Hallow's Eve Analysis

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Hallowe 'en is the time when we honor our dead.
The word comes from Hallow 's Eve. It was an Irish tradition at first, and very different to the one we know today. It would be a quiet evening spent by the hearth remembering loved ones on October 31.
At that time of the year, when the veil is thinnest between living and dead, our ancestors believed that this was precisely the time their ancestors would come and visit us to help or guide. So people would light lanterns in turnips to guide the way while offering food which was to become today 's "Trick or treat".
Pagans know that the spirits of the dead are friends and family and indeed, even those who gave us birth, so they are not afraid of them, they call them "Our beloved Dead".
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The Horned God reminds us that our lives are gifts to us by other living beings, and that therefore, it is sacred, and we must therefore treat food with respect.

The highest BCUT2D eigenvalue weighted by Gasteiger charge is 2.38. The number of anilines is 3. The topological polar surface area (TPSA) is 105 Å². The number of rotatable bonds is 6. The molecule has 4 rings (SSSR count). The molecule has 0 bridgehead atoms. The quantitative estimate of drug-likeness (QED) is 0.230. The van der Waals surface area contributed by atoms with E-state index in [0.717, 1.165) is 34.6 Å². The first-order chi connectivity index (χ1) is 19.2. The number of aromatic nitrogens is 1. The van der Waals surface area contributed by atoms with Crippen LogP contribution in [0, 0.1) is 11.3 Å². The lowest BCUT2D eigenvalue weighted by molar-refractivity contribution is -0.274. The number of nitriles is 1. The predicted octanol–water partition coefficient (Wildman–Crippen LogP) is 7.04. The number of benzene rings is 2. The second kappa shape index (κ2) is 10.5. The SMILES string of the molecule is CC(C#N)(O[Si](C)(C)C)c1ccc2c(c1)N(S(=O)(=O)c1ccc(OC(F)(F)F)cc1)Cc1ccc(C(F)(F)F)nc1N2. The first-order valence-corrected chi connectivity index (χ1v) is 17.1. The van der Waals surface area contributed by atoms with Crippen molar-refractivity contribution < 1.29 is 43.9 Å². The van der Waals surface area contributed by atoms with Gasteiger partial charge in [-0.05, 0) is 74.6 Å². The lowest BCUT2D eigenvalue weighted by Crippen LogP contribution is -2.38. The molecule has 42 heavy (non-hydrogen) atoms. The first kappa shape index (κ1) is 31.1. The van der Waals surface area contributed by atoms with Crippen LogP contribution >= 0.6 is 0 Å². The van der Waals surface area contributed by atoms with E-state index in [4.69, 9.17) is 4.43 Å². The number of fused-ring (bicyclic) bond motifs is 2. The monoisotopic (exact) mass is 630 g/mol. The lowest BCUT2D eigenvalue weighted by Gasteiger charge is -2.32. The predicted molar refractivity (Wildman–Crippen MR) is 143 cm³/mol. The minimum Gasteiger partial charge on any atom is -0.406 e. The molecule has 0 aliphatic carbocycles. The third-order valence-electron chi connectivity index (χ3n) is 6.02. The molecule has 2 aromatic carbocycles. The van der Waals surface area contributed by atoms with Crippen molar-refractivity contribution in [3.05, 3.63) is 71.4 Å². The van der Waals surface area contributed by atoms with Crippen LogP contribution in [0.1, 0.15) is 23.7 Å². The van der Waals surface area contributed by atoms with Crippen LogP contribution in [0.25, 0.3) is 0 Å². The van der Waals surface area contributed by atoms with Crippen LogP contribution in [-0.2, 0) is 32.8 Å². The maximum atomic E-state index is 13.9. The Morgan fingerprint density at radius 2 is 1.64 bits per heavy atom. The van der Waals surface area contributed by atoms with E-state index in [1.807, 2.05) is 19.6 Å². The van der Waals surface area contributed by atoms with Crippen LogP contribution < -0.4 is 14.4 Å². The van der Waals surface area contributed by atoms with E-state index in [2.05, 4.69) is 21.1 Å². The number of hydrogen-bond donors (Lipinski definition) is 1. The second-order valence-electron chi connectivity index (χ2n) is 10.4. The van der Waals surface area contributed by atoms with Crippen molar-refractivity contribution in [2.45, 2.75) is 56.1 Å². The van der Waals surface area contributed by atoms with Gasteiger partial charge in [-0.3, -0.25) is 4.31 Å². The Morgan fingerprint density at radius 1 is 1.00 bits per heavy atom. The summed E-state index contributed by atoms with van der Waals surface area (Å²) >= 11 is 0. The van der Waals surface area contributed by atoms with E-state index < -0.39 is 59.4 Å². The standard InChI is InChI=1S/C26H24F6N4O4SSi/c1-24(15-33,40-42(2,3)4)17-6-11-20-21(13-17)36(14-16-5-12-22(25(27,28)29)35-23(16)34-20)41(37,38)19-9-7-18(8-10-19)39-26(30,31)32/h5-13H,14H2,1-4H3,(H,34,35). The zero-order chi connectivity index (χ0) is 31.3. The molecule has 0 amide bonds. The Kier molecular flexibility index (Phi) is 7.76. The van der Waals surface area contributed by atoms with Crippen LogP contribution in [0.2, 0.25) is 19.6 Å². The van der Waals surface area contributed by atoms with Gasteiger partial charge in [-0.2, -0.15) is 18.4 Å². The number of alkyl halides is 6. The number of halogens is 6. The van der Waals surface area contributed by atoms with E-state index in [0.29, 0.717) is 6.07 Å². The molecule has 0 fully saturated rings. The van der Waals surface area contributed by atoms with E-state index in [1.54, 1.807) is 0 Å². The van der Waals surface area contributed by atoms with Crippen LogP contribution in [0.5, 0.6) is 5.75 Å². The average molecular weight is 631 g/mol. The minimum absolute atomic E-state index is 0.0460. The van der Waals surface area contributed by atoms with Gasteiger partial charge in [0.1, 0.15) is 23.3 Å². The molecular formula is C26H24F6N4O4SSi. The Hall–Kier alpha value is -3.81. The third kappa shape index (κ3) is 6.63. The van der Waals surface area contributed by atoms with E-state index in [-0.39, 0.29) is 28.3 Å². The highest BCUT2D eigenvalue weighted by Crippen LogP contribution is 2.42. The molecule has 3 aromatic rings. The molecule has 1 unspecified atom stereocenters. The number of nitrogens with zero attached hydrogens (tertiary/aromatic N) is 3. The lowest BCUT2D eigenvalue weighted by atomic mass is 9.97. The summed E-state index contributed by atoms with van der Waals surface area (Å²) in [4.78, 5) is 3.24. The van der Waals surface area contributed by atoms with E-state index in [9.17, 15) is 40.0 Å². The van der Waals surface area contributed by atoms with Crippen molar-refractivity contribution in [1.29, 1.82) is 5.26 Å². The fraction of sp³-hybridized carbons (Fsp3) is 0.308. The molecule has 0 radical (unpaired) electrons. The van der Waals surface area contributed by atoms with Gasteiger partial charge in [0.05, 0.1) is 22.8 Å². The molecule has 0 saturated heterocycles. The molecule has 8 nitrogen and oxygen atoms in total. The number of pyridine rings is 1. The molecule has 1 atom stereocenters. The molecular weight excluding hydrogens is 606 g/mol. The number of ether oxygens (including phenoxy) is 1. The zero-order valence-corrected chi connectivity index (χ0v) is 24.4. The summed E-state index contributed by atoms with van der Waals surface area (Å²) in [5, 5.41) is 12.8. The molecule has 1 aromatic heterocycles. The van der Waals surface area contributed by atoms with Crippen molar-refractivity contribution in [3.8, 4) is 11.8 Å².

We feel closer to the Horned God by thanking the plants and animals who gave their lives to be our food, and also thank the people who grew and harvested that food.
The Samhain altar is usually covered with black and/or orange cloth, pictures of our beloved dead and things that remind us of them. Seasonal pumpkins, pomegranates, gourds, Indian corn and fallen leaves make wonderful and beautiful decorations for this time of the year and remind us of the first harvest.
Although Orange and Black are the most common colors associated with Samhain, there are also the other colors of fall: Rust, Bronze, Red and Yellow of the leaves, the Brown of the Earth, and the grey-green of dying moss.
Myrrh creates a very appropriate other-worldly atmosphere when burnt and so do Heather and Clove.
This is the time for a Mugwort infusion to wash your scrying mirror or crystal ball with. Chamomile and Valerian tea can produce a drowsy, trance-like state. Rosemary is used for remembrance, so is perfect for Samhain.
It is custom also to place an apple on the headstone of our ancestors graves at this

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